UpwardsThe Washington State Library and the Statewide Database Licensing Project Advisory Committee are pleased to announce that ProQuest has again been selected to provide a suite of database products to the nonprofit libraries of Washington State. The new contract with ProQuest is set to begin on July 1, 2016.

The package includes a periodicals collection, a collection of Washington and national newspapers, and resources for children and students, to name just a few. A complete listing of the content in the new ProQuest package is available along with detailed descriptions of the individual components on the ProQuest Package Product Descriptions page.

The SDL Advisory Committee had a key role in the selection process, advising on the RFP itself, and subsequently assisting with the scoring, and making vendor recommendations. Feel free to
contact members of the Advisory Committee, or Carolyn Petersen, with your comments or suggestions.

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WSL Updates for June 16, 2016

June 16th, 2016 Shirley Lewis Posted in For Libraries, Grants and Funding, News, Updates No Comments »

Volume 12, June 16, 2016 for the WSL Updates mailing list

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A day in the life of a chat librarian

June 10th, 2016 Nono Burling Posted in Articles, For Libraries, For the Public 2 Comments »

4078540366_2f3029dfb8_oAubri Keleman of Whatcom County Public Library was born to be a chat librarian.  Well honestly she was born to be ANY sort of librarian, but today I want to tell you about one of her evening shifts covering the Ask WA queue for WCLS.  Ask WA, you ask, what is Ask WA? Ask WA is a cooperative of public and academic libraries around the state which work together along with librarians around the world to provide 24/7 access to library services.

Aubri’s day started out fairly routine with a sixth grader from a Washington library trying to find information about a bookmark contest.  He was the winner for his branch and was excited to receive his prize.  Aubri answered his question, said goodbye and signed off.

The next question though was the kind that wakes you up a little faster than you wish.  The patron asked about poison and the side effects from ingesting something not designed for human consumption. Aubri instantly responded with the 800 number and website for poison control along with a query if he had a phone.  She gave a little information and offered to keep the window open while he called, but was disconnected.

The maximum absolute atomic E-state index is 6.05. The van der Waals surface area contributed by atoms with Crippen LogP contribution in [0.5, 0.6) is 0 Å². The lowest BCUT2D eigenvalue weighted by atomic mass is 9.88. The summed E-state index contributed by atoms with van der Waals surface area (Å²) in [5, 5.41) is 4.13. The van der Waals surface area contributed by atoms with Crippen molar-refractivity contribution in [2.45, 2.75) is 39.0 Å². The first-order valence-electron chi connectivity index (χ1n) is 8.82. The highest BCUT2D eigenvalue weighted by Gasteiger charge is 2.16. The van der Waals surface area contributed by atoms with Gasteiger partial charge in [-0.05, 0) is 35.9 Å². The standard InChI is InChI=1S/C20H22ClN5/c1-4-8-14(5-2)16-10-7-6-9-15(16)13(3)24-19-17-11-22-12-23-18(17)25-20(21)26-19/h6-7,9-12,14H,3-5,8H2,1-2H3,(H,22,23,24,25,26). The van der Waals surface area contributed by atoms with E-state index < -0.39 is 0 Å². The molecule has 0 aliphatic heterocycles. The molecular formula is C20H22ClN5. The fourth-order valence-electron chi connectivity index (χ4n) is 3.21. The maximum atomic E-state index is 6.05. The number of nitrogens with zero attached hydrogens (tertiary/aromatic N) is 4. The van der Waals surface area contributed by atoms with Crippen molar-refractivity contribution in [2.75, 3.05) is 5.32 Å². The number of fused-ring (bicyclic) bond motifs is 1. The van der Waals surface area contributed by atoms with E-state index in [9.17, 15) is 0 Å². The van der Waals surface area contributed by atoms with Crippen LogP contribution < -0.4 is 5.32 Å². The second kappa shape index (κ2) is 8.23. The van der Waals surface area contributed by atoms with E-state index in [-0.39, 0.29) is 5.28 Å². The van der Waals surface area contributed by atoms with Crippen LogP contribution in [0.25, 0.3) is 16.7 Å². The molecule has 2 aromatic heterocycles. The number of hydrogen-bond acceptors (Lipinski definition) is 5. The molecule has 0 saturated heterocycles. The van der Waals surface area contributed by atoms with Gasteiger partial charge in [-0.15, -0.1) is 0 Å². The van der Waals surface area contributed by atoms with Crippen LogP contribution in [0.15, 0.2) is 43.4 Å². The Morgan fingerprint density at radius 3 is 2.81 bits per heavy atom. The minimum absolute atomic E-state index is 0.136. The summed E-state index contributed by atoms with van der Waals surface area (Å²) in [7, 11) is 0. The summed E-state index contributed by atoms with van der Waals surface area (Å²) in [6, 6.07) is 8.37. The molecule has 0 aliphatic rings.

Imagine, for yourself, how she must have felt waiting and wondering if the person at the other end was all right.  Fortunately, this time, the patron logged back on a few minutes later and she was able to reconnect.  She expressed concern, encouraged a call to 911, passed along the information that in Washington we have a law that says if you take someone to the hospital you will not get into trouble.  The patron was having trouble getting poison control on the phone so Aubri herself called and relayed what she learned over chat.  With the information she provided he agreed to head to the ER and signed off leaving Aubri feeling much better about the exchange.  The sentence “You saved my life!” may have taken on a whole new meaning that night.

The final conversation that evening was a great way to end her day.  Aubri is a former teen librarian and especially loves chatting with teens.  This one started out goofy, as teen chat interactions often do.  “I might be socially awkward.”  Followed by “Sorry that was my brother!”  Within a few minutes Aubri had engaged this teen in a conversation about movies, books, and graphic novels; which ones he liked, which ones she liked and why.   She provided great book suggestions with links to his library’s catalog.  Final words from the teenager, “You are the best librarian I have talked to.  Thank you for being so nice.”

Aubri reports that she loves being a chat librarian because there is so much variety.  While every night may not provide quite such an array of questions, we are lucky in Washington to have a team of excellent and experienced chat librarians.  Haven’t tried it?  Next time you have a question from simple to complex, from goofy to life changing, you might want to have a chat with a librarian.

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WSL Updates for June 9, 2016

June 9th, 2016 Shirley Lewis Posted in For Libraries, Grants and Funding, News, Training and Continuing Education, Updates No Comments »

Volume 12, June 9, 2016 for the WSL Updates mailing list

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Listen Up! Stories from the Northwest Corner

June 6th, 2016 Evan Posted in Articles, Digital Collections, For Libraries, For the Public No Comments »

ListenUpLogoThe National Park Service turns 100 on August 25, 2016.  In honor of that centennial celebration, the Port Angeles Public Library—located right on the footsteps of Olympic National Park—recently interviewed a number of its patrons about their experiences visiting, living in, and working at national parks throughout the U.S.  These audio recordings are now accessible online at: http://sos.wa.gov/q/listenup.

We especially enjoyed ranger Dean Butterworth’s story of guiding troubled teens on a snowshoeing trip in Mount Rainier National Park: http://www.washingtonruralheritage.org/cdm/ref/collection/nols/id/4155.

This is the first of an ongoing series of oral histories projects planned by the Port Angeles Public Library. Their new program, Listen Up! Stories from the Northwest Corner will collect and archive a wide variety of stories from Clallam County residents. Inspired by StoryCorps, the interviews will be made available for listening through the North Olympic Heritage website—part of the Washington State Library’s Washington Rural Heritage program.

The North Olympic Library System is hosting a free listening party at the Olympic National Park Visitor Center on Tuesday, June 21, 7pm, at the Olympic National park Visitor Center, 3002 Mount Angeles Rd, Port Angeles. Stop by to hear locals recall their favorite National Park stories and memories!  And if you can’t make it, the recordings will also be available at the Visitor Center all summer long.